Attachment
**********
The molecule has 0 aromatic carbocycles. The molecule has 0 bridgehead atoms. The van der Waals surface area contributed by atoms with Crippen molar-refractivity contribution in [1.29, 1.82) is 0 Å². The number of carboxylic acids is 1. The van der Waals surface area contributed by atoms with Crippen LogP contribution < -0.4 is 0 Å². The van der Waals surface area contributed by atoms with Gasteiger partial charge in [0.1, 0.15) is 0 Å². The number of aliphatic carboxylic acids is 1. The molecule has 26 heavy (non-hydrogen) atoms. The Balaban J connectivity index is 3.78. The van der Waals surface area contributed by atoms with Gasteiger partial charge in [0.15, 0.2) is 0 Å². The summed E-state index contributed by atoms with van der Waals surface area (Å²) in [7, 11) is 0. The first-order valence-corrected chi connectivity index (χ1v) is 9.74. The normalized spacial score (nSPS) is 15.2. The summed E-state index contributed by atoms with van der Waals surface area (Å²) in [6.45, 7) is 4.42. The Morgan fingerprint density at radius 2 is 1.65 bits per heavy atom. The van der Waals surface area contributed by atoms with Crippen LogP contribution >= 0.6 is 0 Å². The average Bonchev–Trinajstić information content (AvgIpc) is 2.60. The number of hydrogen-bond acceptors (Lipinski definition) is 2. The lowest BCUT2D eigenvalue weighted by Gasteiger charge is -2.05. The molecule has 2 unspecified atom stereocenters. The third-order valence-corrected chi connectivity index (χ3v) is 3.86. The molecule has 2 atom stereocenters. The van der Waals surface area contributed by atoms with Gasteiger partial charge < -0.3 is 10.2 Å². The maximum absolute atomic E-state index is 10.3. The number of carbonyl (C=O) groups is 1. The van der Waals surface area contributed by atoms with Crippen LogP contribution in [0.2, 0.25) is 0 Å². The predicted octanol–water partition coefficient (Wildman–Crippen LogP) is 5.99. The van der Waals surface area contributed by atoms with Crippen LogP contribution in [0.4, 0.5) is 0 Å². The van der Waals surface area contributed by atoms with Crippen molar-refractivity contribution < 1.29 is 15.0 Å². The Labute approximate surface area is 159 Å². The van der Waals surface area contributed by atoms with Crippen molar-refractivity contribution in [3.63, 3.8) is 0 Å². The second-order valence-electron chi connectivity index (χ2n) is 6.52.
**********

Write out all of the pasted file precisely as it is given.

The molecule has 0 aromatic carbocycles. The molecule has 0 bridgehead atoms. The van der Waals surface area contributed by atoms with Crippen molar-refractivity contribution in [1.29, 1.82) is 0 Å². The number of carboxylic acids is 1. The van der Waals surface area contributed by atoms with Crippen LogP contribution < -0.4 is 0 Å². The van der Waals surface area contributed by atoms with Gasteiger partial charge in [0.1, 0.15) is 0 Å². The number of aliphatic carboxylic acids is 1. The molecule has 26 heavy (non-hydrogen) atoms. The Balaban J connectivity index is 3.78. The van der Waals surface area contributed by atoms with Gasteiger partial charge in [0.15, 0.2) is 0 Å². The summed E-state index contributed by atoms with van der Waals surface area (Å²) in [7, 11) is 0. The first-order valence-corrected chi connectivity index (χ1v) is 9.74. The normalized spacial score (nSPS) is 15.2. The summed E-state index contributed by atoms with van der Waals surface area (Å²) in [6.45, 7) is 4.42. The Morgan fingerprint density at radius 2 is 1.65 bits per heavy atom. The van der Waals surface area contributed by atoms with Crippen LogP contribution >= 0.6 is 0 Å². The average Bonchev–Trinajstić information content (AvgIpc) is 2.60. The number of hydrogen-bond acceptors (Lipinski definition) is 2. The lowest BCUT2D eigenvalue weighted by Gasteiger charge is -2.05. The molecule has 2 unspecified atom stereocenters. The third-order valence-corrected chi connectivity index (χ3v) is 3.86. The molecule has 2 atom stereocenters. The van der Waals surface area contributed by atoms with Gasteiger partial charge < -0.3 is 10.2 Å². The maximum absolute atomic E-state index is 10.3. The number of carbonyl (C=O) groups is 1. The van der Waals surface area contributed by atoms with Crippen LogP contribution in [0.2, 0.25) is 0 Å². The predicted octanol–water partition coefficient (Wildman–Crippen LogP) is 5.99. The van der Waals surface area contributed by atoms with Crippen LogP contribution in [0.4, 0.5) is 0 Å². The van der Waals surface area contributed by atoms with Crippen molar-refractivity contribution < 1.29 is 15.0 Å². The Labute approximate surface area is 159 Å². The van der Waals surface area contributed by atoms with Crippen molar-refractivity contribution in [3.63, 3.8) is 0 Å². The second-order valence-electron chi connectivity index (χ2n) is 6.52.